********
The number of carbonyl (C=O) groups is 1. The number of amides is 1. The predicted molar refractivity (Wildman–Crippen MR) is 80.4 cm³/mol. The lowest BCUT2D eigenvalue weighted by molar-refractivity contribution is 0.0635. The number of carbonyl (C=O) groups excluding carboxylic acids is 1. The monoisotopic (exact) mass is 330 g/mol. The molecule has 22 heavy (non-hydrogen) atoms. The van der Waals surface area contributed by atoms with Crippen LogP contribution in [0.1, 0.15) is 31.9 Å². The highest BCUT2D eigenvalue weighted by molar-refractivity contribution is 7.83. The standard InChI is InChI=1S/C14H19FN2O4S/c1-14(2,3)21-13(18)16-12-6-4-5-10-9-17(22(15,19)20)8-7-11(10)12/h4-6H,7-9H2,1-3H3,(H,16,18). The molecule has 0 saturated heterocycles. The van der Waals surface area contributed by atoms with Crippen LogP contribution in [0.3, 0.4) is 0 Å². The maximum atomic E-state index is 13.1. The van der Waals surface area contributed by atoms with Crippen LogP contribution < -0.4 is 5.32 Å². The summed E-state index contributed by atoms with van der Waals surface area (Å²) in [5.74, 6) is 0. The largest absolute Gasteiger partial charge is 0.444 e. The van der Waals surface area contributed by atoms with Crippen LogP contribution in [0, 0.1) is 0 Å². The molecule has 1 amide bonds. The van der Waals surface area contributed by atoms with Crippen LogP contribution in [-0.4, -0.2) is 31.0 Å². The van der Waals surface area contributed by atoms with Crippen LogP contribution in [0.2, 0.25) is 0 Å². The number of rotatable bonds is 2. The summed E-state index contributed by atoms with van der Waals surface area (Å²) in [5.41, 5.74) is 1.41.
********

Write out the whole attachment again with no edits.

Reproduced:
The number of carbonyl (C=O) groups is 1. The number of amides is 1. The predicted molar refractivity (Wildman–Crippen MR) is 80.4 cm³/mol. The lowest BCUT2D eigenvalue weighted by molar-refractivity contribution is 0.0635. The number of carbonyl (C=O) groups excluding carboxylic acids is 1. The monoisotopic (exact) mass is 330 g/mol. The molecule has 22 heavy (non-hydrogen) atoms. The van der Waals surface area contributed by atoms with Crippen LogP contribution in [0.1, 0.15) is 31.9 Å². The highest BCUT2D eigenvalue weighted by molar-refractivity contribution is 7.83. The standard InChI is InChI=1S/C14H19FN2O4S/c1-14(2,3)21-13(18)16-12-6-4-5-10-9-17(22(15,19)20)8-7-11(10)12/h4-6H,7-9H2,1-3H3,(H,16,18). The molecule has 0 saturated heterocycles. The van der Waals surface area contributed by atoms with Crippen LogP contribution in [0.3, 0.4) is 0 Å². The maximum atomic E-state index is 13.1. The van der Waals surface area contributed by atoms with Crippen LogP contribution < -0.4 is 5.32 Å². The summed E-state index contributed by atoms with van der Waals surface area (Å²) in [5.74, 6) is 0. The largest absolute Gasteiger partial charge is 0.444 e. The van der Waals surface area contributed by atoms with Crippen LogP contribution in [0, 0.1) is 0 Å². The molecule has 1 amide bonds. The van der Waals surface area contributed by atoms with Crippen LogP contribution in [-0.4, -0.2) is 31.0 Å². The van der Waals surface area contributed by atoms with Crippen LogP contribution in [0.2, 0.25) is 0 Å². The number of rotatable bonds is 2. The summed E-state index contributed by atoms with van der Waals surface area (Å²) in [5.41, 5.74) is 1.41.